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Pica is an eating disorder, appetite for non-nutritive substances (e.g., coal, soil, feces, chalk, paper etc.) or an abnormal appetite for some things that may be considered foods, such as food ingredients (e.g., flour, raw potato, starch). In order for these actions to be considered pica, they must persist for more than one month, at an age where eating such objects is considered developmentally inappropriate. The condition’s name comes from the Latin word for the magpie, a bird which is reputed to eat almost anything. Pica is seen in all ages, particularly in pregnant women and small children, especially among children who are developmentally disabled, where it is the most common eating disorder.
Pica in children, while common, can be dangerous. Children eating painted plaster containing lead may suffer brain damage from lead poisoning. There is a similar risk from eating dirt near roads that existed prior to the phaseout of tetra-ethyl lead in gasoline or prior to the cessation of the use of contaminated oil (either used, or containing toxic PCBs or dioxin) to settle dust. In addition to poisoning, there is also a much greater risk of gastro-intestinal obstruction or tearing in the stomach. This is also true in animals. Another risk of dirt eating is the possible ingestion of animal feces and the accompanying parasites.
The puzzling phenomenon of pica has been recognized and described since ancient times. Pica has been observed in ethnic groups worldwide, in both primitive and modernized cultures, in both sexes, and in all age groups. The word pica comes from the Latin name for magpie, a bird known for its unusual and indiscriminate eating habits. In addition to humans, pica has been observed in other animals, including the chimpanzee.
Pica in humans has many different subgroups, defined by the substance that is ingested. Some of the most commonly described types of pica are eating earth, soil or clay (geophagia), ice (pagophagia) and starch (amylophagia). However, pica involving dozens of other substances, including cigarette butts and ashes, hair, paint chips, and paper have also been reported.
The most common Types are:
The compulsive eating of purified starch, typically cornstarch or laundry starch.
The compulsive eating of earthy substances, including sand, soil, and clay.
The compulsive eating of ice.
In one unusual case, the patient ingested transdermal patches of fentanyl, an opioid medication given for severe pain. Eating the skin patch increased the patient’s dose of the drug by a factor of 10.
Although pica can occur in individuals of any background, a higher incidence of pica is associated with:
*developmental delay and mental retardation
*psychiatric disease and autism
*poor nutrition or low blood levels of iron and other minerals
*certain cultural or religious traditions
Causes & Symptoms:
The scant research that has been done on the root causes of pica suggests that the majority of those afflicted tend to suffer some biochemical deficiency and more often iron deficiency. The association between pica and iron deficiency anemia is so strong, that most patients with iron deficiency will admit to some form of pica. Often the substance eaten by those with the disorder does not contain the mineral of deficiency. If a mineral deficiency is not identified as the cause of pica, it often leads to a diagnosis as a mental disorder.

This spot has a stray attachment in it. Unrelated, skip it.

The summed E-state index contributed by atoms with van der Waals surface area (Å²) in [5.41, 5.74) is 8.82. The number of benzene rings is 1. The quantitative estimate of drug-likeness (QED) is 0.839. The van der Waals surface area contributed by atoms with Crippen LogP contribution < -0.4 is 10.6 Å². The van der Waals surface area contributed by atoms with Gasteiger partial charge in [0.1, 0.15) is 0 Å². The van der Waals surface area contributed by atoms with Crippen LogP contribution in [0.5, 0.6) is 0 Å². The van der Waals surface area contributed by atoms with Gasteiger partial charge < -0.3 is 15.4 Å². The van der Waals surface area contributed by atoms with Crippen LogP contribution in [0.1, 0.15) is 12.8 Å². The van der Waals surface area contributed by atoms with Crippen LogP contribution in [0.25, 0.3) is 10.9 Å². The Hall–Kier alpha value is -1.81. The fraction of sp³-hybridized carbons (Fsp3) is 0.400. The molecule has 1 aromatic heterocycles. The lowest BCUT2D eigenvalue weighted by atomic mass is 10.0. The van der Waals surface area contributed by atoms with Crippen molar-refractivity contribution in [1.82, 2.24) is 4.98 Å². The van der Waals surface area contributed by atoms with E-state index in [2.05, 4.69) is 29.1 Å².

Pica may also be a symptom of iron deficiency anemia secondary to hookworm infection. Symptoms may also include a pinkish hue to the skin, particularly around the mouth.
Unlike in humans, in dogs or cats, pica may be a sign of immune-mediated hemolytic anemia, especially when it involves eating substances such as tile grout, concrete dust, and sand. Dogs exhibiting this form of pica should be tested for anemia with a CBC or at least hematocrit levels.
Evidence suggests that there may be several causes of pica. One widely held theory points to iron deficiency as a major cause of pica. Several reports have described pica in individuals with documented iron deficiency, although there has been uncertainty as to whether the iron deficiency was a cause of pica or a result of it. Because some substances, such as clay, are believed to block the absorption of iron into the bloodstream, it was thought that low blood levels of iron could be the direct result of pica. However, some studies have shown that pica cravings in individuals with iron deficiency stop once iron supplements are given to correct the deficiency. Another study looked specifically at the rate of iron absorption during pica conditions and normal dietary behavior, and showed that the iron absorption was not decreased by pica. In addition, low blood levels of iron commonly occur in pregnant women and those with poor nutrition, two populations at higher risk for pica. Such findings offer strong support of iron deficiency as a cause, rather than result, of pica.
Other reports suggest that pica may have a psychological basis and may even fall into the spectrum of obsessive-compulsive disorder. Pica has a higher incidence in populations with an underlying diagnosis involving mental functioning. These diagnoses include psychiatric conditions like schizophrenia, developmental disorders including autism, and conditions with mental retardation. These conditions are not characterized by iron deficiency, which supports a psychological component in the cause of pica.
Cultural and religious traditions may also play a role in pica behavior. In some cultures, nonfood substances are believed to have positive health or spiritual effects. Among some African Americans in the south, ingesting a particular kind of white clay is believed to promote health and reduce morning sickness during pregnancy. Other cultures practice pica out of belief that eating a particular substance may promote fertility or bring good luck.